Bouchard began his career as a cantor and subdeacon in the church of Laon. In 1212, he was named bailiff of Hainaut. In this capacity, he served as tutor and guardian of the young Margaret, sister of Joanna, Countess of Flanders and Hainault. He later married Margaret in 1212, [2] [3] though she was only ten years old and the marriage could not be consummated. Neither Joanna nor Count Ferdinand gave their consent, and tried to have the marriage stopped, they failed. [3]

Subdeacon is a title used in various branches of Christianity.

Laon Prefecture and commune in Hauts-de-France, France

Laon is the capital city of the Aisne department in Hauts-de-France, northern France. As of 2012 its population is 25,317.

Bailiff manager, overseer or custodian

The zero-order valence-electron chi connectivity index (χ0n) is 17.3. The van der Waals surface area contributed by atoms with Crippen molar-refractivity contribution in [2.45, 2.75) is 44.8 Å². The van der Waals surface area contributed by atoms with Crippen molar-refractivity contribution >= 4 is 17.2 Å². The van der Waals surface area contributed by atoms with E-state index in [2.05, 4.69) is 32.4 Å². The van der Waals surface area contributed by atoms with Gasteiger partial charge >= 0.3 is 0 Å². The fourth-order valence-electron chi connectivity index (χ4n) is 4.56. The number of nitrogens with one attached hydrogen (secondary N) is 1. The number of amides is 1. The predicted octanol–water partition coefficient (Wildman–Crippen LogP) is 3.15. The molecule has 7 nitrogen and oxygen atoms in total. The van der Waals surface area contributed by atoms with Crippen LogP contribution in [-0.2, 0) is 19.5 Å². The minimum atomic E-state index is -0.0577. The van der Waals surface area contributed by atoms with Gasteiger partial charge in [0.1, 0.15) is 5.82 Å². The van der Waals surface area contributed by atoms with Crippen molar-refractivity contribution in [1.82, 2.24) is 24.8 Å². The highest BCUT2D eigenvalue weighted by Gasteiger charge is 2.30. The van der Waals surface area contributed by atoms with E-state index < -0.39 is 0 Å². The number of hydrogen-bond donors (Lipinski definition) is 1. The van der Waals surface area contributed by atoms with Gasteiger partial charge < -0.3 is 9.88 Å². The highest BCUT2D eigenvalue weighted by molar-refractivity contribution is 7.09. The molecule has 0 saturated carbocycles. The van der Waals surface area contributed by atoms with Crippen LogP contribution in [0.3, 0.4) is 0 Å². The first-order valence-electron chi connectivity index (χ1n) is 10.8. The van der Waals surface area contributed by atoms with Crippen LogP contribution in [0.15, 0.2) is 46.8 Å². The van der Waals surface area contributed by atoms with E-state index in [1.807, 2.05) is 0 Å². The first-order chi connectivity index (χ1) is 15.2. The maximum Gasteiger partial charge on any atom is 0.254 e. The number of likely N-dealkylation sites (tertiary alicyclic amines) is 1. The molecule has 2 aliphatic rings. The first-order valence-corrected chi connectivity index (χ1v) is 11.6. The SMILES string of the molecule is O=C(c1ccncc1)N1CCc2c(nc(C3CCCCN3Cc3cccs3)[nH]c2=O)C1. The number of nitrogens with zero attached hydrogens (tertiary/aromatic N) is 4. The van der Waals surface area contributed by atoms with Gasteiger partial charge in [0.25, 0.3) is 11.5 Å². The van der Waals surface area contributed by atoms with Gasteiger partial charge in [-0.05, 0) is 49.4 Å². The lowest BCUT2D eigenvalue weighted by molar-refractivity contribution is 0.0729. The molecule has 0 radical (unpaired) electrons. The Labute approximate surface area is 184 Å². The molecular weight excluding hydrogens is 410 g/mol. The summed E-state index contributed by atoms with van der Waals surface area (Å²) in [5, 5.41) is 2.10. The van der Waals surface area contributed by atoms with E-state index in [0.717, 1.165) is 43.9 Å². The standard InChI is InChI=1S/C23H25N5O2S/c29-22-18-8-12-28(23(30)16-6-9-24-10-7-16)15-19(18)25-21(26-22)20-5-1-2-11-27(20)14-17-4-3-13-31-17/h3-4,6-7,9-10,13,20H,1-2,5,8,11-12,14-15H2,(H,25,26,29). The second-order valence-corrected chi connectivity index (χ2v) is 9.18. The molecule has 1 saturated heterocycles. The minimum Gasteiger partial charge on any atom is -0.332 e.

A bailiff is a manager, overseer or custodian; a legal officer to whom some degree of authority or jurisdiction is given. Bailiffs are of various kinds and their offices and duties vary greatly.

Bouchard lived a war-like life. He invaded the territory of his brother Walter, who had received most of their patrimony. He then invaded Flanders and forced Joanna and Ferdinand to recognise his marriage to Margaret. He then fought at the Battle of Bouvines in 1214, under the (losing) Flemish banner. Philip Augustus, the king of France and victor of Bouvines, then counselled the pope, Innocent III, to declare the marriage of Bouchard and Margaret illegal. Innocent eventually excommunicated Bouchard on 19 January 1216. [3] They took refuge in Luxembourg. In 1219, Bouchard was captured in battle and would be imprisoned in Ghent for two years. [3] To obtain his release, Margaret accepted the dissolution of the marriage and Bouchard left for Italy to fight for the Holy See. Upon his return, he was decapitated at Rupelmonde on the orders of Joanna.